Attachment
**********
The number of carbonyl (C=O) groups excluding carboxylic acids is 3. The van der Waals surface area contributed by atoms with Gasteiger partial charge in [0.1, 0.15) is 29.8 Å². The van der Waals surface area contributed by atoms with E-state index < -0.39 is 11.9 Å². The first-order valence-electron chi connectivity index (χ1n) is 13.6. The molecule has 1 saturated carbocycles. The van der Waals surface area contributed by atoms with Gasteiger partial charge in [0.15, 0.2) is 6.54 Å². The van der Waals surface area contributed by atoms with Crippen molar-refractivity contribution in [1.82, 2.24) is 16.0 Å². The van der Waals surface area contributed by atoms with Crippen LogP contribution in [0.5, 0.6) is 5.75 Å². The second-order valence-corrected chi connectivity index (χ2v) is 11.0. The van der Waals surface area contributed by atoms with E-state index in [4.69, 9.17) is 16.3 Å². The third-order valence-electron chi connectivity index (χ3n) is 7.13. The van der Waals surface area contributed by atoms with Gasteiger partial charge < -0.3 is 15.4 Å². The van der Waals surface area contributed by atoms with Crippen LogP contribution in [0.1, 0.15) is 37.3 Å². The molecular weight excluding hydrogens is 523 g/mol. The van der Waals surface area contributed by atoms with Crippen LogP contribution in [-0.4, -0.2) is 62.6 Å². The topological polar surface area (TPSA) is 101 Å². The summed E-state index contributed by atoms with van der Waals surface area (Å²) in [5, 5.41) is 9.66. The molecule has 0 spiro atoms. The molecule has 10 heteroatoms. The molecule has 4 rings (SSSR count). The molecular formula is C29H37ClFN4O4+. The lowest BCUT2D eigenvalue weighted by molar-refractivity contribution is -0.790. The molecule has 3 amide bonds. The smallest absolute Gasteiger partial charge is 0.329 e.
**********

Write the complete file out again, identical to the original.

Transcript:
The number of carbonyl (C=O) groups excluding carboxylic acids is 3. The van der Waals surface area contributed by atoms with Gasteiger partial charge in [0.1, 0.15) is 29.8 Å². The van der Waals surface area contributed by atoms with E-state index < -0.39 is 11.9 Å². The first-order valence-electron chi connectivity index (χ1n) is 13.6. The molecule has 1 saturated carbocycles. The van der Waals surface area contributed by atoms with Gasteiger partial charge in [0.15, 0.2) is 6.54 Å². The van der Waals surface area contributed by atoms with Crippen molar-refractivity contribution in [1.82, 2.24) is 16.0 Å². The van der Waals surface area contributed by atoms with Crippen LogP contribution in [0.5, 0.6) is 5.75 Å². The second-order valence-corrected chi connectivity index (χ2v) is 11.0. The van der Waals surface area contributed by atoms with E-state index in [4.69, 9.17) is 16.3 Å². The third-order valence-electron chi connectivity index (χ3n) is 7.13. The van der Waals surface area contributed by atoms with Gasteiger partial charge < -0.3 is 15.4 Å². The van der Waals surface area contributed by atoms with Crippen LogP contribution in [0.1, 0.15) is 37.3 Å². The molecular weight excluding hydrogens is 523 g/mol. The van der Waals surface area contributed by atoms with Crippen LogP contribution in [-0.4, -0.2) is 62.6 Å². The topological polar surface area (TPSA) is 101 Å². The summed E-state index contributed by atoms with van der Waals surface area (Å²) in [5, 5.41) is 9.66. The molecule has 0 spiro atoms. The molecule has 10 heteroatoms. The molecule has 4 rings (SSSR count). The molecular formula is C29H37ClFN4O4+. The lowest BCUT2D eigenvalue weighted by molar-refractivity contribution is -0.790. The molecule has 3 amide bonds. The smallest absolute Gasteiger partial charge is 0.329 e.